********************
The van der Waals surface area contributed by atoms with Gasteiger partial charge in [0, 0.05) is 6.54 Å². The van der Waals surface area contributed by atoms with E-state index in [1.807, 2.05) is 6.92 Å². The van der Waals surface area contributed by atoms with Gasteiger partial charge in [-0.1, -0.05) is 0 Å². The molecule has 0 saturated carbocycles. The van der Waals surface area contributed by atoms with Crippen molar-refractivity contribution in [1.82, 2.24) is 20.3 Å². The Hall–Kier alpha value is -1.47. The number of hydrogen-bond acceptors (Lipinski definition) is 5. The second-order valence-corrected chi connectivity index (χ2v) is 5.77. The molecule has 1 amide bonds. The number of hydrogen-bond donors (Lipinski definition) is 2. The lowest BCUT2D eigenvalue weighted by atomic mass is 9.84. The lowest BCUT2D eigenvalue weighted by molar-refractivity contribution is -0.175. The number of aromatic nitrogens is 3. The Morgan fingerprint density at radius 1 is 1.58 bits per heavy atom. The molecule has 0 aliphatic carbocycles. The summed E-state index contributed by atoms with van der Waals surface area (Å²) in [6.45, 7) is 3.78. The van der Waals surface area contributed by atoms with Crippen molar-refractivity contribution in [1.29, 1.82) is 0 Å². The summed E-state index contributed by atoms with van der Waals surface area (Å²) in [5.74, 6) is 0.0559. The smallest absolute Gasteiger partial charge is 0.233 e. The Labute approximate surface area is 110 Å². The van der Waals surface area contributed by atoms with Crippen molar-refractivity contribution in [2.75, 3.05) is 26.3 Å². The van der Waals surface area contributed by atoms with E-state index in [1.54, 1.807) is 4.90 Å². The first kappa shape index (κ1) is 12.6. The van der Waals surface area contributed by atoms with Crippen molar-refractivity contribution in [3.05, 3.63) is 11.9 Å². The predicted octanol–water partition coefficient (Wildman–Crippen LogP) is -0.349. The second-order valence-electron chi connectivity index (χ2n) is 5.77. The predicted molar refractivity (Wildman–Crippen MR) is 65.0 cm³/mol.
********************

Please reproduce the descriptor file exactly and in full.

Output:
The van der Waals surface area contributed by atoms with Gasteiger partial charge in [0, 0.05) is 6.54 Å². The van der Waals surface area contributed by atoms with E-state index in [1.807, 2.05) is 6.92 Å². The van der Waals surface area contributed by atoms with Gasteiger partial charge in [-0.1, -0.05) is 0 Å². The molecule has 0 saturated carbocycles. The van der Waals surface area contributed by atoms with Crippen molar-refractivity contribution in [1.82, 2.24) is 20.3 Å². The Hall–Kier alpha value is -1.47. The number of hydrogen-bond acceptors (Lipinski definition) is 5. The second-order valence-corrected chi connectivity index (χ2v) is 5.77. The molecule has 1 amide bonds. The number of hydrogen-bond donors (Lipinski definition) is 2. The lowest BCUT2D eigenvalue weighted by atomic mass is 9.84. The lowest BCUT2D eigenvalue weighted by molar-refractivity contribution is -0.175. The number of aromatic nitrogens is 3. The Morgan fingerprint density at radius 1 is 1.58 bits per heavy atom. The molecule has 0 aliphatic carbocycles. The summed E-state index contributed by atoms with van der Waals surface area (Å²) in [6.45, 7) is 3.78. The van der Waals surface area contributed by atoms with Crippen molar-refractivity contribution in [1.29, 1.82) is 0 Å². The summed E-state index contributed by atoms with van der Waals surface area (Å²) in [5.74, 6) is 0.0559. The smallest absolute Gasteiger partial charge is 0.233 e. The Labute approximate surface area is 110 Å². The van der Waals surface area contributed by atoms with Crippen molar-refractivity contribution in [2.75, 3.05) is 26.3 Å². The van der Waals surface area contributed by atoms with E-state index in [1.54, 1.807) is 4.90 Å². The first kappa shape index (κ1) is 12.6. The van der Waals surface area contributed by atoms with Crippen molar-refractivity contribution in [3.05, 3.63) is 11.9 Å². The predicted octanol–water partition coefficient (Wildman–Crippen LogP) is -0.349. The second-order valence-electron chi connectivity index (χ2n) is 5.77. The predicted molar refractivity (Wildman–Crippen MR) is 65.0 cm³/mol.